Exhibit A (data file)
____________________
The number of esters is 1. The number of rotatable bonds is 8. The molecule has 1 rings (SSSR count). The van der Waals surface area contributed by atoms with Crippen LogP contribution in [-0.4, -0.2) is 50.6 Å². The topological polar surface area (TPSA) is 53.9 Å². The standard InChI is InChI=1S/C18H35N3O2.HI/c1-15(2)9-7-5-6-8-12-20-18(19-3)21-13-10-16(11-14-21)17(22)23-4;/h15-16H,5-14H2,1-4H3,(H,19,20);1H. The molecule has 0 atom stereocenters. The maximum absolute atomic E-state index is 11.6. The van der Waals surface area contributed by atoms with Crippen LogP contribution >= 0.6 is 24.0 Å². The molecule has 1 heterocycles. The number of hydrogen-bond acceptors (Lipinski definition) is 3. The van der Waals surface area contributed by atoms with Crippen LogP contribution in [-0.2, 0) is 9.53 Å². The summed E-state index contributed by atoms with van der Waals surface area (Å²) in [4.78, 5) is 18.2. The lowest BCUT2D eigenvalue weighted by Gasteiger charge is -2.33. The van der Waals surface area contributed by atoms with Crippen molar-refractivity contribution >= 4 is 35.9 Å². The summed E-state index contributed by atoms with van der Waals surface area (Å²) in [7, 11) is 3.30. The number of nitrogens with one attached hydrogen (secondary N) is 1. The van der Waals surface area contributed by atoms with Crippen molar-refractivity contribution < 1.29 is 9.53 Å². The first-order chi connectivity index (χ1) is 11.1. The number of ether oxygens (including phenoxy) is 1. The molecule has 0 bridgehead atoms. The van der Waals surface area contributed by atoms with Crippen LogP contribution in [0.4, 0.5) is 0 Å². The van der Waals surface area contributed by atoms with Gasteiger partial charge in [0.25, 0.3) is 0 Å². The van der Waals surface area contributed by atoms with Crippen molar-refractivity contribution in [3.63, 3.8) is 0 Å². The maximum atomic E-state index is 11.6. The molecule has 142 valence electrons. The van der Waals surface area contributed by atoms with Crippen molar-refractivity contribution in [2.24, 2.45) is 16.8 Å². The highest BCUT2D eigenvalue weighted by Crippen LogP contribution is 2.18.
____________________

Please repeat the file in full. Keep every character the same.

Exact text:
The number of esters is 1. The number of rotatable bonds is 8. The molecule has 1 rings (SSSR count). The van der Waals surface area contributed by atoms with Crippen LogP contribution in [-0.4, -0.2) is 50.6 Å². The topological polar surface area (TPSA) is 53.9 Å². The standard InChI is InChI=1S/C18H35N3O2.HI/c1-15(2)9-7-5-6-8-12-20-18(19-3)21-13-10-16(11-14-21)17(22)23-4;/h15-16H,5-14H2,1-4H3,(H,19,20);1H. The molecule has 0 atom stereocenters. The maximum absolute atomic E-state index is 11.6. The van der Waals surface area contributed by atoms with Crippen LogP contribution >= 0.6 is 24.0 Å². The molecule has 1 heterocycles. The number of hydrogen-bond acceptors (Lipinski definition) is 3. The van der Waals surface area contributed by atoms with Crippen LogP contribution in [-0.2, 0) is 9.53 Å². The summed E-state index contributed by atoms with van der Waals surface area (Å²) in [4.78, 5) is 18.2. The lowest BCUT2D eigenvalue weighted by Gasteiger charge is -2.33. The van der Waals surface area contributed by atoms with Crippen molar-refractivity contribution >= 4 is 35.9 Å². The summed E-state index contributed by atoms with van der Waals surface area (Å²) in [7, 11) is 3.30. The number of nitrogens with one attached hydrogen (secondary N) is 1. The van der Waals surface area contributed by atoms with Crippen molar-refractivity contribution < 1.29 is 9.53 Å². The first-order chi connectivity index (χ1) is 11.1. The number of ether oxygens (including phenoxy) is 1. The molecule has 0 bridgehead atoms. The van der Waals surface area contributed by atoms with Crippen LogP contribution in [0.4, 0.5) is 0 Å². The van der Waals surface area contributed by atoms with Gasteiger partial charge in [0.25, 0.3) is 0 Å². The van der Waals surface area contributed by atoms with Crippen molar-refractivity contribution in [3.63, 3.8) is 0 Å². The maximum atomic E-state index is 11.6. The molecule has 142 valence electrons. The van der Waals surface area contributed by atoms with Crippen molar-refractivity contribution in [2.24, 2.45) is 16.8 Å². The highest BCUT2D eigenvalue weighted by Crippen LogP contribution is 2.18.